The Articles Of Confederation And The Consitution

1103 words - 4 pages

In the history of the United States of America, our government has been defined by two very important documents. Reflecting on all governments of the past, they laid forth an impressive jumble of ideas that would lead the way to where we are today. These two documents are the Article of Confederation and the U.S Constitution. These two documents of precedent are both similar and unique, each with its own pros and cons, and neither being perfect. Both these documents addressed the prominent vital in national vs. state sovereignty, legislative selection process, and executive authority.
After winning its independence from England, the U.S, now situated over a vast portion of the eastern seaboard. They needed to fashion some form of governmental system, and on 1776 the Article of Confederation was made, it represented the first constitutional agreement made between the thirteen American states. How the Article of Confederation addressed state sovereignty is that each state will maintain dominance, which means that the state maintains the power to run its own affairs. Any rights or privileges and powers that are not specifically given to the congress by the Article of Confederation are maintained by the state. 1781, radicals, people who favored states rights, wanted the balance of power be shifted to favor the states over the national government because they were afraid of a strong central government. Radicals argued that the purpose of the Revolution was to form more democratic governments and a strong centralized government exerting its power over many thousands of people would simple cease to be democratic. Eventually the conservatives, people who favored a strong central government, agree to let the states govern their own affairs, and the liberties of the people are most likely be protected.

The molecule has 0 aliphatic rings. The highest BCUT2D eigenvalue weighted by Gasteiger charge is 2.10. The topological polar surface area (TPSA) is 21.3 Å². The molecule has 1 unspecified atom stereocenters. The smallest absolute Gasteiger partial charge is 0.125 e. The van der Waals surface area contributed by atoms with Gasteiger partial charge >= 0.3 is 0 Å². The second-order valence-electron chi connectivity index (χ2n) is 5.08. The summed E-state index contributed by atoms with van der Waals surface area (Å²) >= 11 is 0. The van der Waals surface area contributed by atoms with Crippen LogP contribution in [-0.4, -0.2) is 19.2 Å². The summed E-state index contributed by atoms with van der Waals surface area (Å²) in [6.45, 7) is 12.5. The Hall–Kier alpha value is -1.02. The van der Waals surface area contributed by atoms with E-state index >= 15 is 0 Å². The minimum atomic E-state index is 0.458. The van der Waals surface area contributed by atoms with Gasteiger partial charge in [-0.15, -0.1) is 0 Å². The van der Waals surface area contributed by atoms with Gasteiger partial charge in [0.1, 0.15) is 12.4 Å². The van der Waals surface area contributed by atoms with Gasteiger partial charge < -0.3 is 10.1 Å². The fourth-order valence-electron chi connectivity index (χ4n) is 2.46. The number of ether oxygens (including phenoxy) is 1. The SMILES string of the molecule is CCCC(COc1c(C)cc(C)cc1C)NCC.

The Article of Confederation created a government that is known as a confederation drafted during the year 1776. The Article provided no separation of branches. There was no independent executive, nor was there a federal judicial branch. The Legislature was the only branch of government. Under the Article of Confederation, states were the fundamental unit of political organization and power. They had been viewed as equal to each other, regardless of their population, and each state was accorded one vote in Congress. James Madison establishing the Virginia Plan, the degree of authority each state surrendered to the national government was in direct proportion to its population and other supporters, predominantly delegates from the larger states argued that it was unjust for a smaller state to have the same representatives as a larger state. The delegates from the small states; however, argued that by basing representation in both house on the population of each states, the interests of the smaller states would be trampled upon by a large state. In response to the scheme of representation outlined in the Virginia Plan, the smaller states proposed the New...

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